PAPUA NEW GUINEA 2013

Central Province
Papa Swamp

Papa Swamp is a seasonally flooded area between the coast, the Brown River and Galley Reach. At one location an old shed had been demolised and there was a lot of corrugated roof tin lying around. Snakes often shelter under tin and early morning is good time to find them, before the tin is heated excessively by the sun. On the road we passed yet two more road killed carpet pythons.

David, Jasper, Ben and I arrived at the location to find the tin of the roof was still attached as a single unit which made searching underneath difficult. We persevered but found only geckos and skinks of the same species we were encountering elsewhere. Most evaded capture by escaping into the long grass around the structure so that I only caught one Common house gecko (Hemidactylus frenatus).

Jasper approaches the demolished corrugated tin building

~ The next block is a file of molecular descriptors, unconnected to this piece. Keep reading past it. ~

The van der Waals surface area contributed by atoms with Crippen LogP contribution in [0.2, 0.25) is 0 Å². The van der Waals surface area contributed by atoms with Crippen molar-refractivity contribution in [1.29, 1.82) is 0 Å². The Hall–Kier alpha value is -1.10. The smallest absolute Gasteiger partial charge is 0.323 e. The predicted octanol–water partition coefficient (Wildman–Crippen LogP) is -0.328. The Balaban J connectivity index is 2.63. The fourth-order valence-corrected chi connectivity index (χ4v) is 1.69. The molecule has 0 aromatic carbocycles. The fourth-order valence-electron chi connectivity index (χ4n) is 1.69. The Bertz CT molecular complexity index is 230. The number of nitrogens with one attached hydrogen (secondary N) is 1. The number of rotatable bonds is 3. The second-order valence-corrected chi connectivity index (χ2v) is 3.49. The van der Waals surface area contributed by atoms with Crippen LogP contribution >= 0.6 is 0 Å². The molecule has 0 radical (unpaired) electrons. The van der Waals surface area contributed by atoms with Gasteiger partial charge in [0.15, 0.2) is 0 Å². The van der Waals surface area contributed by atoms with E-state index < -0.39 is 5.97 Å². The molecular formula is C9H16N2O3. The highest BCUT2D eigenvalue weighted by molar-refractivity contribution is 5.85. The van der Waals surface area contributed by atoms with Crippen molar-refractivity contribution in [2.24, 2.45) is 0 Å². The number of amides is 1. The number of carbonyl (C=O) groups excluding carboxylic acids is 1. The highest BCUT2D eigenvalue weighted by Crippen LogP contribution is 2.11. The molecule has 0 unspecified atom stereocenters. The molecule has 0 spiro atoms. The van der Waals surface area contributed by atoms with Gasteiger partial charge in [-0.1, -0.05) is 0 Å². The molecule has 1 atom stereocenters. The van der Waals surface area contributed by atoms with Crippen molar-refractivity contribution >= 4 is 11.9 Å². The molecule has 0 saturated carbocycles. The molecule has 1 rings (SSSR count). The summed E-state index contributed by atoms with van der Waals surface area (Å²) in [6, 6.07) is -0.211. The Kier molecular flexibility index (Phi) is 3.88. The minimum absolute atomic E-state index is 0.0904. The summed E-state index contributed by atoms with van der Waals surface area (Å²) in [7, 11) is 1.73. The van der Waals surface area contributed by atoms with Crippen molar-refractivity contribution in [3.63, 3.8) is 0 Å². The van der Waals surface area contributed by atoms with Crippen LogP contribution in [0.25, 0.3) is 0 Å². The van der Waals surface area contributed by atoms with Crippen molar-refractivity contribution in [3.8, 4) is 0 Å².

We re-laid the tin, now broken into separate sheets, in the surrounding grass with a mind to returning in 3-4 weeks time. We then moved on to check an old quarry and again found the usual suspects, but no snakes.

The old quarry

We drove further northwest towards the crocodile-infested swamps that fringe the Brown River as it enters Galley Reach and thence the sea. This is very remote country and in the wet season completely impassible except by boat. At one large swamp, shrunken by the dry season, there was an old couple fishing from a dugout.

A swamp shrunken by the dry season but full of life a elderly couple fishing

The flood plains were now dry open pans of compacted mud and sand, alive with water birds if not a lot of water. Driving on these pans was a lot smoother than on the rocky tracks.

The Troopie on the dry flood plain

We continued on, exploring for suitable snake habitats and opportunities to the northwest until we reached the village of Kaiva located 16.5 km and 26 minutes from the highway. Here the people told us there were many, many snakes, in fact they had killed one the night before - they took us to it, a mildly venomous rear-fanged Brown treesnake (Boiga irregularis).

Mark and Ben interviewing Kaiva villagers about snakes Dave discussing a return with one of the enthusistic Kaiva villagers

 

Eventually the road ended at a rickerty foot bridge over a small creek and we had to rurn back.

You Shall Not Pass!